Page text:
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Uncommon visitor today at Lizardland.

Posted by ladobe NV (My Page) on
Sun, Aug 29, 10 at 17:15

It's been very windy in Las Vegas the last couple of days and that probably blew these few leps in.

I was sitting out on the patio enjoying the last of todays shade before noon when a Battus philenor floated in and did a few touch and goes on the Lantana a few feet away from me before continuing on its journey. It was the first Papilionidae of any species I've seen here this year so far, and the first B. philenor I've seen in Las Vegas in over a dozen years. I've never seen any wild Aristolochia growing in southern NV, nor even in cultivated plantings in town, so they probably only stray through the area.

A few minutes later a couple of Sachem skippers stopped for a sip followed by what was probably a Colias occidentalis that blew by on the wind. Then a tattered Pieris protodice male paid the Lantana a visit as well. It overstayed its welcome though when the large female Collarded lizard that lives in the plants next to my patio snatched it up for a mid day snack.

I first saw Missy (what I call her) when she waddled past me a couple of months ago obviously laden with eggs. I only see her occasionally, but she is not afraid of me so sometimes scurries past my feet. Now I see one of her tiny offspring almost daily as it lives in the plants on the other side of my patio. It too has learned to trust me, but it mostly comes out at night to snatch up the moths, beetles and other insects that come to my lights and land on the ground or on the Lantana. It's small enough to climb up in the plants to get at them and is growing fast. Spike even followed me back into my house one night and I had to shoo it back out. "Spike" because when I first saw him he was so small that he looked like a spike nail. So how senile are you getting when you name and talk to wild lizards? LOL

(Sorry, but the year has been so barren lep wise that there's just not much else to write about.)

Larry


Follow-Up Postings:

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RE: Uncommon visitor today at Lizardland.

Thank you for the chuckle. I can just see Spike and Missy! Sounds like more and more lep are stopping by to sample your lantana. They must be spreading the word.

Sandy


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RE: Uncommon visitor today at Lizardland.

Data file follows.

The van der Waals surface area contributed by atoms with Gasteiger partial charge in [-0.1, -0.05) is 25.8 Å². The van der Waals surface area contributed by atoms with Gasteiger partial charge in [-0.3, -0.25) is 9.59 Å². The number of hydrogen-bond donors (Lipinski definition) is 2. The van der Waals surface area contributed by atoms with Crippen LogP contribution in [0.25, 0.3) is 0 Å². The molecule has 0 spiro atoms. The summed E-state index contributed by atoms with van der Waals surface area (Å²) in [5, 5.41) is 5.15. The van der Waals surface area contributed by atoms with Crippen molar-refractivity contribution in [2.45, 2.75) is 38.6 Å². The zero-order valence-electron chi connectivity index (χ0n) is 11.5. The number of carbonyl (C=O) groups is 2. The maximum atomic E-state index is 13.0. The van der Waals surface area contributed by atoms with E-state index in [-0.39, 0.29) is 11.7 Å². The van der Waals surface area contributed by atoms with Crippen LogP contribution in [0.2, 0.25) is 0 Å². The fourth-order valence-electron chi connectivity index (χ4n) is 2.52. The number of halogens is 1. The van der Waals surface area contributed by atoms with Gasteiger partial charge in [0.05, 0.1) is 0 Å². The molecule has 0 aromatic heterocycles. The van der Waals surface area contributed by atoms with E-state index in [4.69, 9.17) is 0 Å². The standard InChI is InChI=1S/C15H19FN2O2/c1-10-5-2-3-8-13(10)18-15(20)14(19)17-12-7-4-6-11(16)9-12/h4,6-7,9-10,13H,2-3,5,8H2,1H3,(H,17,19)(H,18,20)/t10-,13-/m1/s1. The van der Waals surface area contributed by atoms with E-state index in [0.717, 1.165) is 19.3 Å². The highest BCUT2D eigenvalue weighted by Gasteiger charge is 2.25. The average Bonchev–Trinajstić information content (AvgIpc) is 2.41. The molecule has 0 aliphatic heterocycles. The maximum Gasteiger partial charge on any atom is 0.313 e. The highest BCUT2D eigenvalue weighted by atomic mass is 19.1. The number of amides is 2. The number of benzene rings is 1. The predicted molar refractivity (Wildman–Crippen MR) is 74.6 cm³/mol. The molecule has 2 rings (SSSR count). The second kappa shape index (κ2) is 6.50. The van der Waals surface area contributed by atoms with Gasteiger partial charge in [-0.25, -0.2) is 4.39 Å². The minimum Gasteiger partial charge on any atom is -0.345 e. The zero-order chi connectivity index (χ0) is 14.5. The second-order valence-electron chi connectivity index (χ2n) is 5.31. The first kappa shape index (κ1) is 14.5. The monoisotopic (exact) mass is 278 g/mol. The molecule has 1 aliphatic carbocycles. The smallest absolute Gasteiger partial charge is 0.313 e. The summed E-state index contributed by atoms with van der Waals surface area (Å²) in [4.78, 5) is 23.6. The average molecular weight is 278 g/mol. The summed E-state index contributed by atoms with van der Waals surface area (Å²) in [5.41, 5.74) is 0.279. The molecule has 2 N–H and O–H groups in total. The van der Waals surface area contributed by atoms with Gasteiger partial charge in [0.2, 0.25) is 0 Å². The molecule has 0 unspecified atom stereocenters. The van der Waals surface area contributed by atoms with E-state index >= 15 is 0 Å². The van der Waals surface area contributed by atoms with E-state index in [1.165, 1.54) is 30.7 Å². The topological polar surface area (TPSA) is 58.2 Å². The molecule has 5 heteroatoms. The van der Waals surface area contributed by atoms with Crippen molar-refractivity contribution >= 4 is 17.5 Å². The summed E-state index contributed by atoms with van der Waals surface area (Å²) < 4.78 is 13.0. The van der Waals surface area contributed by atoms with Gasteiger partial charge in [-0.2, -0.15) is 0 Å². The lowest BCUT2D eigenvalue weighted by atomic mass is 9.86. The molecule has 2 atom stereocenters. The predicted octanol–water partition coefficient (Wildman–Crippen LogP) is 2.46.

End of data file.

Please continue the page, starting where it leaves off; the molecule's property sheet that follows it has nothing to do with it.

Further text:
If you are senile, what is my excuse? I was yelling at a monarch that had a broken wing and wouldn't let me catch it. It kept flying up and landing in out of reach places. It couldn't really go anywhere. So, there I was, yelling at it to get out of the trees, my roof, etc. Thank god for privacy fences :)!

Keep the stories coming,
Elisabeth


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Spike

Got a picture of little Spike this morning on a patio pillar. I didn't see him until he moved closer to eyeball me (picture is from about 2' away). Growing nicely, but has about a foot more growing to do.


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RE: Uncommon visitor today at Lizardland.

So . . . how big do these Lizards get? I need a little distraction right now. My grandson in Asia is running a high fever that isn't responding to meds. May have Dengue fever--it's hit big time where he lives. The rainy season was late and has lingered. Mosquitoes are very bad, and my daughter says they can't keep them out of the house. They do sleep under nets. My SIL had it last week--but he wasn't as sick. Hope the daughter and little guy don't get it.

Sandy


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RE: Uncommon visitor today at Lizardland.

I'm surprized your not familiar with them Sandy as they are the state reptile of OK. Wikpedia says they are called Monutain Boomers in your area (folklore). Full grown they are a foot or a little more long and fairly heavy bodied. Not as heavy or long as our Chuckwalla or Gila Monsters. They make great pets, probably only surpassed by Horned lizards. My son kept Collared, Leopard, Whiptail, Spiny and Horned lizrds as well as Banded Gekos as pets while growing up, along with several species of snakes. His mom drew the line at tarantulas and scorpions in the house though, so he kept them on a back patio.

Sorry about your sick family.

Larry


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RE: Uncommon visitor today at Lizardland.

Things are so dry here that my first-year container-grown lantana is drawing all sorts of leps in. We don't have the Collared lizard here in SE Oklahoma, but I've seen them out west...really neat critters!


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RE: Uncommon visitor today at Lizardland.

Neat lizards, Larry!
The local anoles have just about disappeared since last winter - I've only seen one small one this year. I assume it was the cold winter that got them. We've still got plenty of lined skinks, though, that spend winter under the brick steps up to my front porch and go in and out of their "hidey holes" during the rest of the year.
Congrats on the B. philenor! They're my favorite butterfly. I'm raising a few now, and plan to clean out my garden soon, trim back the pipevines and fertilize them, so, hopefully, they'll make lots of new growth, and I'll have plenty of chrysalides to overwinter.
Sherry


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RE: Uncommon visitor today at Lizardland.

Wow - that is a stunning lizard! As a city dweller, I don't see any at all. Only my little garter snakes on occasion. My daughter and I had a gekko when she was small. We loved that little guy! We inherited it from her classroom at the end of the school year. I've always been fascinated by snakes and lizards - especially the Gila monster. What an incredible lizard.